Patients who were not offered or who were refused courses reported the main reason as being that no courses were available in their area. The second reason was judged to be that many patients were considered unlikely to benefit from the offered courses, and also of note was a lack of access to courses and no available home-visit option.
If patients don’t have access, they’re not going to be able to attend. That’s the main takeaway from this section. Disregarding those patients who had access but chose not to attend an offered course, most patients who didn’t participate did so because they couldn’t. Courses may not be available to those who live far from a major treatment center and especially to the severely ill who lack the ability to leave the house and attend a course.
For those who were on benefits, it was most notable that irrespective of the course undertaken, claims remained largely the same with few reducing or stopping their benefits. However, net overall increases were seen in benefits following courses in CBT and GET compared to a slight decrease from those attending Pacing courses.
Disability benefits were mostly unaffected by participation in any of the courses. But it’s not surprising that there was a slight increase in disability benefits for some patients after participating in cognitive behavioral therapy and graded exercise therapy since many patients became more severely ill. There was also a slight decrease in disability benefits for some after participating in a pacing course, likely due to an overall improvement. But all these changes were small and did not occur for the majority of patients.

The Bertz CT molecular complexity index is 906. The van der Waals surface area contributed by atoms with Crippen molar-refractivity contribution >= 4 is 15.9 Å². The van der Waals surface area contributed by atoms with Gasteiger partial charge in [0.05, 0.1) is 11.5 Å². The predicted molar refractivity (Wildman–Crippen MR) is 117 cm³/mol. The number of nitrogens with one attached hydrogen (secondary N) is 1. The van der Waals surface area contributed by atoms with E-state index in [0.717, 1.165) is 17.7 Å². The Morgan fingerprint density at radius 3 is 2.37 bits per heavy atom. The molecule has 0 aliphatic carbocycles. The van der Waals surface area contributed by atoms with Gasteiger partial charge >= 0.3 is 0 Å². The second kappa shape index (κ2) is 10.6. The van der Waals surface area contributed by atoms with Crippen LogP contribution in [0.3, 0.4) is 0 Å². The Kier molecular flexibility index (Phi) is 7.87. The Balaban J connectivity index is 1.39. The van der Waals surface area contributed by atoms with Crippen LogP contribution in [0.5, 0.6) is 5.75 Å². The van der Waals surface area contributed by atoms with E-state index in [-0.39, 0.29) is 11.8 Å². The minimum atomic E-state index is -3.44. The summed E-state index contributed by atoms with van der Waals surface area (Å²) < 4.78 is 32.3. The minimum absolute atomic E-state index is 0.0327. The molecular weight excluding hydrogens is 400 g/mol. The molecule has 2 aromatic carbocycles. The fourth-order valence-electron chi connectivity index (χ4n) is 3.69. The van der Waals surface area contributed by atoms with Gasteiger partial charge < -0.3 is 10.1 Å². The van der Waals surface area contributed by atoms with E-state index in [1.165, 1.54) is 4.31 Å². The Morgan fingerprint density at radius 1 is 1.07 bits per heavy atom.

Report Conclusions

We conclude that CBT in its current delivered form should not be recommended as a primary intervention for people with ME/CFS.
Cognitive behavioral therapy had no noticeable impact for the majority of ME/CFS patients so the report concludes that it should not be considered a primary treatment option.
We conclude that GET should be withdrawn with immediate effect as a primary intervention for everyone with ME/CFS.
Graded exercise therapy made the majority of ME/CFS patients get worse so the report concludes that it should be withdrawn completely as a primary treatment.
Pacing was consistently shown to be the most effective, safe, acceptable and preferred form of activity management for people with ME/CFS and should therefore be a key component of any illness management programme.
Pacing won. Out of the three, it showed the most positive results and the fewest negative results for ME/CFS patients. But it’s important to remember that the positive results were more strong when therapists acknowledged ME/CFS as a physical and not a psychological condition.
What did you think about the report? Do you agree with the findings? What do you hope to see in part 2?


2 thoughts on “Takeaways from The ME Association's CBT, GET, and Pacing Report”

  1. I wholeheartedly wish that GET could be taken off the table as a therapy – it is so dangerous. How can we get the NICE guidelines changed in the UK? Replicate a ‘pace’ style trial with larger numbers and stricter criteria but without psychiatrists running it? I don’t know how to force change in the UK.

    1. Hey, thanks for the shtouuot. I’m really happy that you think the song is beautiful. So is Ron, who passed along the URL to this post.The video is all the more amazing when you find out that it was written and edited by someone who has this disease, with help from her husband. I’ve been too intimidating to learn how to do this kind of thing, and I’m healthy!